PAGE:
Our small group of wildlife watchers is on dawn patrol in Yellowstone National Park’s Lamar Valley, searching for that charismatic carnivore, the wolf. We unsheathe our binoculars and start looking near the juncture of the Lamar River and Soda Butte Creek, an area frequented by the Druid Peak wolf pack. Large snowflakes are falling, and the ribbon of gray and black cottonwoods that defines the Lamar River falls in and out of sight as snow squalls pass by.
Soon someone catches a brief glimpse of wolves in an aspen grove, but a small rise thwarts a good view. We quickly scramble uphill in search of a better vantage point, post-holing through knee-deep snow until we find a bluff overlooking the valley.
Once we get our powerful spotting scopes set up, it’s like peering right into the wolves’ dining room. A crimson splotch in the snow with a ragged antler thrusting skyward comes sharply into focus. The Druids have killed a bull elk, and a spider web of tracks, like the spokes of a wheel, lead to the carcass. Eight wolves crouch around the elk, all feeding actively as ravens wheel about and a golden eagle perches on a nearby stump. Five of the wolves are black, three gray. One of the wolves is so light it is almost white. The blood on its face is visible from three quarters of a mile away.
We watch the wolves feed for more than a half-hour. One by one the pack members tear off chunks of meat and bone and retreat to the base of a tree to chew on their dinner. One black pup remains at the carcass and for 15 minutes makes it his mission to keep the ravens from feeding.
Finally all the wolves are at least 15 yards from the elk carcass and the ravens waddle in to consume their fill. I watch through the spotting scope as the eagle bounces off its stump and begins wading through the snow to the carcass, its huge brown and white wings partially unfolded. But the snow is soft and the ten-pound bird’s legs sink deep in the snow with each step. I can’t help but think the eagle might be in trouble if a wolf comes after it.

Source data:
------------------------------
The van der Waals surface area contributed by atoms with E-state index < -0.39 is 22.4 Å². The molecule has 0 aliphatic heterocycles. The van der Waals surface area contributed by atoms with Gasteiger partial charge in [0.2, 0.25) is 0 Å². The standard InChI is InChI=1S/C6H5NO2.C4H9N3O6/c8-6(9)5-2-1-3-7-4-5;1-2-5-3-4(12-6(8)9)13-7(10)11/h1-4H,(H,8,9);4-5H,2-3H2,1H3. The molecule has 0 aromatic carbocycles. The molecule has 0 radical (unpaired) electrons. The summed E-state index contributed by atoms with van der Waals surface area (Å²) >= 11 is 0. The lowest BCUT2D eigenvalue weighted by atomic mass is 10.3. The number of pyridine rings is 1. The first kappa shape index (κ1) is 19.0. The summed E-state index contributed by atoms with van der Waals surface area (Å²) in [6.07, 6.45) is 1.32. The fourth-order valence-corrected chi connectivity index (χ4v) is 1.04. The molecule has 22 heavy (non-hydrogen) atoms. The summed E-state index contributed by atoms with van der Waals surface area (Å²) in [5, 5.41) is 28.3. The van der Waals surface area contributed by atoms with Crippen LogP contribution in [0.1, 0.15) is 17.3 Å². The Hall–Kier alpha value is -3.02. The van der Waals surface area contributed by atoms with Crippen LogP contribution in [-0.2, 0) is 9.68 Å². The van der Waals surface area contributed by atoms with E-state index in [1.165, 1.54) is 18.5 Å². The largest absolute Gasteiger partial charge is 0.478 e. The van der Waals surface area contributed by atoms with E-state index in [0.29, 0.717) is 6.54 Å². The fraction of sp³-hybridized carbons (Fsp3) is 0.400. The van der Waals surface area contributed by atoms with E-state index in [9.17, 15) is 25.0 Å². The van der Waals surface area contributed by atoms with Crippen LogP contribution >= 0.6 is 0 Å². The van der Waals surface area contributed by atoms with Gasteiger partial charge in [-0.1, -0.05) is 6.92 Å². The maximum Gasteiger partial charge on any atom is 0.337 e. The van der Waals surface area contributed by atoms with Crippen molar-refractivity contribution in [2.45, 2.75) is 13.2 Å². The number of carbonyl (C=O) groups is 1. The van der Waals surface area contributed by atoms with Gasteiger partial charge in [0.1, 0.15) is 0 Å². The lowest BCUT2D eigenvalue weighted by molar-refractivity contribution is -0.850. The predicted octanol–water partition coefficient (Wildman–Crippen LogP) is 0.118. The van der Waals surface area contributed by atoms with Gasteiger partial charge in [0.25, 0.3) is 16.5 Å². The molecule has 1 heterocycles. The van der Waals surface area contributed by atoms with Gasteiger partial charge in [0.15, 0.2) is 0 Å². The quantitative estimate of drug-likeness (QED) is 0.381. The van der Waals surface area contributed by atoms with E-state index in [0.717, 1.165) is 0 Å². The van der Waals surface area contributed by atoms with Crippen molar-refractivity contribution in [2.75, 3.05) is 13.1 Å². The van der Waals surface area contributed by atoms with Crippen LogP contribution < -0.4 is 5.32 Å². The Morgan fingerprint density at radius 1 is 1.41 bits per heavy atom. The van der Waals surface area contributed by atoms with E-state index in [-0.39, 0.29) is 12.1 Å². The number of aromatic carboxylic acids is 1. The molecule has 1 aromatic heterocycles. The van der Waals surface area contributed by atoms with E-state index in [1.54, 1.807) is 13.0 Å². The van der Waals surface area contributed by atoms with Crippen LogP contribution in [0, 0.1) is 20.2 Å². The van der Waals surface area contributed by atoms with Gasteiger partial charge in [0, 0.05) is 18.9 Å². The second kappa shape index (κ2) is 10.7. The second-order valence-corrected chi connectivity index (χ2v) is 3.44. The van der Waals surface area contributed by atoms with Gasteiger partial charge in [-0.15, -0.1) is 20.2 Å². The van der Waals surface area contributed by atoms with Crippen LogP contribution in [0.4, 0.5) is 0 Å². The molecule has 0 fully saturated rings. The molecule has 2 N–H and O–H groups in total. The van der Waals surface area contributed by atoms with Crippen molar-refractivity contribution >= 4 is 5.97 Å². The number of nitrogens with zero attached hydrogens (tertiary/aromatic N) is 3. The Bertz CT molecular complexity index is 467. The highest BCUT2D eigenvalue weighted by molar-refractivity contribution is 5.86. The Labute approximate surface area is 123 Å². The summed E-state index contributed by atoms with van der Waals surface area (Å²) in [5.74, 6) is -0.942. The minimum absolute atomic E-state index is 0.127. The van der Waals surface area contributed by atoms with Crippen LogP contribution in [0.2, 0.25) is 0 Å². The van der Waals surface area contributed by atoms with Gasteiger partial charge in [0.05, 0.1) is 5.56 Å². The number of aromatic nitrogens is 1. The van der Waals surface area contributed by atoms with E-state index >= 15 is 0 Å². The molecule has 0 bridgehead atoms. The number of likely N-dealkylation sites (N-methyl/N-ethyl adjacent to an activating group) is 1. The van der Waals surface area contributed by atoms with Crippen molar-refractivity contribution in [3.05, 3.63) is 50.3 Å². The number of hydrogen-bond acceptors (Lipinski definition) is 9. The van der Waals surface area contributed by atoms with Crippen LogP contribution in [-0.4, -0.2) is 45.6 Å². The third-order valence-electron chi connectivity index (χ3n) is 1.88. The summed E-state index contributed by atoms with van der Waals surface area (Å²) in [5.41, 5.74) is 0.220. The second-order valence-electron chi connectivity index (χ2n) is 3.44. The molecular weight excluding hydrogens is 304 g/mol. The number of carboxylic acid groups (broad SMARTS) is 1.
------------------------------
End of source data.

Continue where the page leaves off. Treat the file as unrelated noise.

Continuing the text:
No sooner had the thought crossed my mind when one of the wolves leaps up and bounds through the snow toward the eagle. The eagle takes a hop to get airborne but only settles deeper in the powdery snow. The wolf charges forward in big bounds, gobbling up distance with its long legs. The eagle takes a second hop but still can’t get aloft. Then, as the wolf hits deeper snow and slows itself, the eagle takes one more hop and finally clears the ground in slow motion. The wolf snaps at the eagle’s tail as the giant raptor flies away.
It’s now been almost ten years since the first wolves were restored to Yellowstone. The 31 brought from Canada in 1995 and 1996 have expanded into approximately 34 packs or groups and more than 300 individuals (not counting pups born in 2004). While much already has been learned about Yellowstone’s wolves, the essential ecological question remains: Has this bitterly contested reintroduction fundamentally influenced the entire Yellowstone ecosystem, or have wolves slipped into the world’s most famous park with insignificant impact?
Many leading scientists believe that the major impacts on our natural world originate at the top of food chains rather than at the bottom. World-recognized ecologist Dr. John Terborgh calls large predators “the big things that run the world.” He believes that large carnivores have a disproportionate impact on the structure and function of natural systems, and that the impacts caused by the species ripple through the entire ecosystem. To the extent that Yellowstone serves as a testing ground for Terborgh’s hypothesis, the early conclusions of Yellowstone scientists are unequivocal: Yellowstone’s wolves are having an extensive influence on the ecosystem, affecting everything from grizzly bears to beetles.
The most obvious impact of wolves—though not necessarily the most important—is that they kill other animals. In Yellowstone, 98% of the wolf’s diet is elk. The wolves’ kills attract scavengers, including grizzly bears, ravens, magpies, coyotes, and eagles. They also attract insects—nearly 450 beetle species are known to use carcasses in Yellowstone. One Yellowstone researcher asks the question, “How much biodiversity would vanish if Yellowstone Park lost its great herds of megafauna? The herds themselves are composed primarily of fewer than five species. However, I can name 57 beetle species that might be greatly affected by such a loss.”